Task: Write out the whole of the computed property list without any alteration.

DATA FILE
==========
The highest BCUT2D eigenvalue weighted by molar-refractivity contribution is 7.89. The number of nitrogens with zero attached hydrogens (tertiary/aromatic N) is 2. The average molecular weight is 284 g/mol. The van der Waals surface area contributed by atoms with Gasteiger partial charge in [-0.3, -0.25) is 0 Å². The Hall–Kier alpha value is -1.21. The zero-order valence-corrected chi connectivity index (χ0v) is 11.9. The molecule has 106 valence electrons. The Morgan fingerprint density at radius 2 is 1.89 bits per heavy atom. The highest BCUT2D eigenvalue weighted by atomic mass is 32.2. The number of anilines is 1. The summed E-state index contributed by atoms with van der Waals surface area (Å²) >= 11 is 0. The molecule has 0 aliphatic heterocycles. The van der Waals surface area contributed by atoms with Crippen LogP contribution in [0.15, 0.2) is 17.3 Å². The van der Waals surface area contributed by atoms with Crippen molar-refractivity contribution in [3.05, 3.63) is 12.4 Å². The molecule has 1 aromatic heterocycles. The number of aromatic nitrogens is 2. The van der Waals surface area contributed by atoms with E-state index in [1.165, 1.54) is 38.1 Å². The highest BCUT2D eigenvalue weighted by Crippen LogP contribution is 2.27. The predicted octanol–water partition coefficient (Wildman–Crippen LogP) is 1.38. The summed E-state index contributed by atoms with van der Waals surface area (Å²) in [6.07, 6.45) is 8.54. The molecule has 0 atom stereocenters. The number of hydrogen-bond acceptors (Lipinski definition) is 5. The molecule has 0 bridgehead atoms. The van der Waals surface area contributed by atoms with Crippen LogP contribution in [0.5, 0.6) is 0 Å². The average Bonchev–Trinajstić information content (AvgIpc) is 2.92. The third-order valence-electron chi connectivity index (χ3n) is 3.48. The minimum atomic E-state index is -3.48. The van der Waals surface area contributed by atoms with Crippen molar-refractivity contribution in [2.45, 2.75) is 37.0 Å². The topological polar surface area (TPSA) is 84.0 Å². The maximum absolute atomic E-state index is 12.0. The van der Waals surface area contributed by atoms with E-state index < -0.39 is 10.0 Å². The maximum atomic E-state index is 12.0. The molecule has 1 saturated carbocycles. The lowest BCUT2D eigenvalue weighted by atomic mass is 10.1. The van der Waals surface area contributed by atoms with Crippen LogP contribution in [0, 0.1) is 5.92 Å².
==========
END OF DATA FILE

The highest BCUT2D eigenvalue weighted by molar-refractivity contribution is 7.89. The number of nitrogens with zero attached hydrogens (tertiary/aromatic N) is 2. The average molecular weight is 284 g/mol. The van der Waals surface area contributed by atoms with Gasteiger partial charge in [-0.3, -0.25) is 0 Å². The Hall–Kier alpha value is -1.21. The zero-order valence-corrected chi connectivity index (χ0v) is 11.9. The molecule has 106 valence electrons. The Morgan fingerprint density at radius 2 is 1.89 bits per heavy atom. The highest BCUT2D eigenvalue weighted by atomic mass is 32.2. The number of anilines is 1. The summed E-state index contributed by atoms with van der Waals surface area (Å²) >= 11 is 0. The molecule has 0 aliphatic heterocycles. The van der Waals surface area contributed by atoms with Crippen LogP contribution in [0.15, 0.2) is 17.3 Å². The van der Waals surface area contributed by atoms with Crippen molar-refractivity contribution in [3.05, 3.63) is 12.4 Å². The molecule has 1 aromatic heterocycles. The number of aromatic nitrogens is 2. The van der Waals surface area contributed by atoms with E-state index in [1.165, 1.54) is 38.1 Å². The highest BCUT2D eigenvalue weighted by Crippen LogP contribution is 2.27. The predicted octanol–water partition coefficient (Wildman–Crippen LogP) is 1.38. The summed E-state index contributed by atoms with van der Waals surface area (Å²) in [6.07, 6.45) is 8.54. The molecule has 0 atom stereocenters. The number of hydrogen-bond acceptors (Lipinski definition) is 5. The molecule has 0 bridgehead atoms. The van der Waals surface area contributed by atoms with Crippen LogP contribution in [0.5, 0.6) is 0 Å². The average Bonchev–Trinajstić information content (AvgIpc) is 2.92. The third-order valence-electron chi connectivity index (χ3n) is 3.48. The minimum atomic E-state index is -3.48. The van der Waals surface area contributed by atoms with Crippen molar-refractivity contribution in [2.45, 2.75) is 37.0 Å². The topological polar surface area (TPSA) is 84.0 Å². The maximum absolute atomic E-state index is 12.0. The van der Waals surface area contributed by atoms with E-state index < -0.39 is 10.0 Å². The maximum atomic E-state index is 12.0. The molecule has 1 saturated carbocycles. The lowest BCUT2D eigenvalue weighted by atomic mass is 10.1. The van der Waals surface area contributed by atoms with Crippen LogP contribution in [0, 0.1) is 5.92 Å².